Positioning knowledge: schools of thought and new knowledge creation – Part 3
By Phin Upham
Previous research in local and distant search suggests that new knowledge which is core to its school of thought is likely to be intellectually embedded within that school and have less impact outside of that school, and new knowledge located closer to the periphery of its school tends to more explicitly engage ideas meaningful both to its own field and to audiences beyond its field (McCain 1986, 1987). Even within a school, new knowledge that remains too close to the core ideas of a school and does not search for and use new ideas is less likely to have innovative impact (Meyer and Zucker 1989; Fleming 2001; Fleming and Sorenson 2001) and is thus less likely to influence others and be more highly cited by those within its school (Rosenkopf and Nerkar 2001). At the same time, knowledge too distant from the core might not reap as many of the benefits of membership. This would imply that the relationship between a position at the center and periphery of a school is curvilinear—that a position at the semi-periphery of a school, straddling more than one school or reaching beyond one’s school, would tend to draw the largest audience for new knowledge and receive the most overall citations. Such boundary-spanning research is more likely to draw fresh, interesting outside work into a school, which would potentially result in more impact (Fig. 2).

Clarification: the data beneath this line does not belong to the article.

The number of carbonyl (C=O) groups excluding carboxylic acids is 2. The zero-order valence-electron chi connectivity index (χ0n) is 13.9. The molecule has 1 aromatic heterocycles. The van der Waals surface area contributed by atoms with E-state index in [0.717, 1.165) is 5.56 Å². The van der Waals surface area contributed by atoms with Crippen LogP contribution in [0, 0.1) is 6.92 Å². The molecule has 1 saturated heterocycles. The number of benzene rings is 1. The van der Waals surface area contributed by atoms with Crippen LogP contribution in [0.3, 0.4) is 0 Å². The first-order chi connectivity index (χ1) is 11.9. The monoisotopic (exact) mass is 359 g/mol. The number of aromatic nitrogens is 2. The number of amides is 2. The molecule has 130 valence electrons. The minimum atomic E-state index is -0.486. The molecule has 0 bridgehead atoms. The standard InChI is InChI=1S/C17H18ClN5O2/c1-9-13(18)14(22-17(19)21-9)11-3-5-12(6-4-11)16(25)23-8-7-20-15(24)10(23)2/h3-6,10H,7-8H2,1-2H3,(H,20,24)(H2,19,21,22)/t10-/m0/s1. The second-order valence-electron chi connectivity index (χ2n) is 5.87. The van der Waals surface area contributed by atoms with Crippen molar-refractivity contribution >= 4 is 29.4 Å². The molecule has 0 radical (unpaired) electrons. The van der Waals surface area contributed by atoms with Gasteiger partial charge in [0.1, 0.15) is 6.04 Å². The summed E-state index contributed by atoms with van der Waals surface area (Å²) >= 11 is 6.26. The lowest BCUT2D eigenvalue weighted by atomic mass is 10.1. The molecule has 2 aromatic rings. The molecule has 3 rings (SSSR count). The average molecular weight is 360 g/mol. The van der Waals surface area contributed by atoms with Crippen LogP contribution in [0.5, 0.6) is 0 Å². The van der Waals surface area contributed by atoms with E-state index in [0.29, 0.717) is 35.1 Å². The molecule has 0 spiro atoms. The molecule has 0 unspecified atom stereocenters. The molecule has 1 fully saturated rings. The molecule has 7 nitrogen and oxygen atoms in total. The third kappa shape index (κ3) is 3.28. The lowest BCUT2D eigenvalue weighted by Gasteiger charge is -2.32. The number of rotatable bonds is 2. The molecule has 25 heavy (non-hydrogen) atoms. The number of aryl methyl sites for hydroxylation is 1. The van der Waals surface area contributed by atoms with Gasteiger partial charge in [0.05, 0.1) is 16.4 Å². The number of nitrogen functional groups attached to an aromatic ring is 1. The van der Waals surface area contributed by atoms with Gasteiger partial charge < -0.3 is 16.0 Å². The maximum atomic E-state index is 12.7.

Hypothesis 2 A position toward the intellectual semi-periphery of a school of thought results in greater impact than a position at the center or periphery of a school of thought.
We now wish to take into consideration not only the characteristics of the new knowledge but the exploratory tendencies of creators of new knowledge as well. Over time a researcher has a tendency to either explore a diversity of knowledge domains or to focus on one. For example, in the field of economics, Oliver Williamson has published most of his works in one school of thought—transaction-cost economics (Williamson 1975, 1979)—and he is intellectually central to that school. At the same time, some great new knowledge producers systematically publish works in different fields and are enormously and broadly influential. James March, a peripatetic management scholar who studies organizations, for example, also publishes widely in many schools of thought including decision theory, organizational learning, and adaptation (March and Simon 1958; March and Shapira 1987; March 1991). Ron Burt has argued that ‘‘theory developers’’ focus on deepening and refining theory within one field, while ‘‘theory synthesizers’’ span organizational and knowledge boundaries to combine knowledge in fresh and innovative ways (Burt, unpublished). The advantages of remaining within a community are well-established in network theory—trust, reputation, and learning, among other social and intellectual benefits, were discussed previously. Further, learning the norms and knowledge structure of a school is an investment that may have to be paid again if one changes schools. Simultaneously, from the perspective of influence of ideas, one could argue that remaining in a school of thought may cause lesser impact after an initial introduction of that idea, whereas a specific idea can be made new many times if transported to different fields (Amir 1985; Adner and Levinthal 2000).